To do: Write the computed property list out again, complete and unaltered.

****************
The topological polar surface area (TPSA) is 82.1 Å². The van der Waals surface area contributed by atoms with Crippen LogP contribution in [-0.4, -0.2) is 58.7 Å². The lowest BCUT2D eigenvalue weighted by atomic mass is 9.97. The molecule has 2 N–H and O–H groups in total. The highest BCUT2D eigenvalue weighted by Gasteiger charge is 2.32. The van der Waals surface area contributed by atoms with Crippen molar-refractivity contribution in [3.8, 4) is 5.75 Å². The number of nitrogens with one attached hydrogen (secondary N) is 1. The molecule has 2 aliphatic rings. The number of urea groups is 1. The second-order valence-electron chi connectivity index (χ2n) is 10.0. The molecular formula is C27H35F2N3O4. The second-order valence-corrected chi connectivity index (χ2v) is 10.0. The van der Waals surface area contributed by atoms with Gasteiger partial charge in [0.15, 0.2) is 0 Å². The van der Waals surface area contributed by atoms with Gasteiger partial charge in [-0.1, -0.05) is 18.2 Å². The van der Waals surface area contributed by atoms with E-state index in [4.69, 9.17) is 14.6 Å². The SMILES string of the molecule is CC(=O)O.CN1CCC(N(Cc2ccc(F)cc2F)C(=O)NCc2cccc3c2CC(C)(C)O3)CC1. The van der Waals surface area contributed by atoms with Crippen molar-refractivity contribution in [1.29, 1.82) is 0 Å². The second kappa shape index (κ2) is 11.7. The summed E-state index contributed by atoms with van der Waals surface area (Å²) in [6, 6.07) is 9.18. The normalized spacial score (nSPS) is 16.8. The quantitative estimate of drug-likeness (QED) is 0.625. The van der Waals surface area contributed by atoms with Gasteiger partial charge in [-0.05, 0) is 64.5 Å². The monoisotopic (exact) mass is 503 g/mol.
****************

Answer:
The topological polar surface area (TPSA) is 82.1 Å². The van der Waals surface area contributed by atoms with Crippen LogP contribution in [-0.4, -0.2) is 58.7 Å². The lowest BCUT2D eigenvalue weighted by atomic mass is 9.97. The molecule has 2 N–H and O–H groups in total. The highest BCUT2D eigenvalue weighted by Gasteiger charge is 2.32. The van der Waals surface area contributed by atoms with Crippen molar-refractivity contribution in [3.8, 4) is 5.75 Å². The number of nitrogens with one attached hydrogen (secondary N) is 1. The molecule has 2 aliphatic rings. The number of urea groups is 1. The second-order valence-electron chi connectivity index (χ2n) is 10.0. The molecular formula is C27H35F2N3O4. The second-order valence-corrected chi connectivity index (χ2v) is 10.0. The van der Waals surface area contributed by atoms with Gasteiger partial charge in [0.15, 0.2) is 0 Å². The van der Waals surface area contributed by atoms with Gasteiger partial charge in [-0.1, -0.05) is 18.2 Å². The van der Waals surface area contributed by atoms with E-state index in [4.69, 9.17) is 14.6 Å². The SMILES string of the molecule is CC(=O)O.CN1CCC(N(Cc2ccc(F)cc2F)C(=O)NCc2cccc3c2CC(C)(C)O3)CC1. The van der Waals surface area contributed by atoms with Crippen molar-refractivity contribution in [1.29, 1.82) is 0 Å². The second kappa shape index (κ2) is 11.7. The summed E-state index contributed by atoms with van der Waals surface area (Å²) in [6, 6.07) is 9.18. The normalized spacial score (nSPS) is 16.8. The quantitative estimate of drug-likeness (QED) is 0.625. The van der Waals surface area contributed by atoms with Gasteiger partial charge in [-0.05, 0) is 64.5 Å². The monoisotopic (exact) mass is 503 g/mol.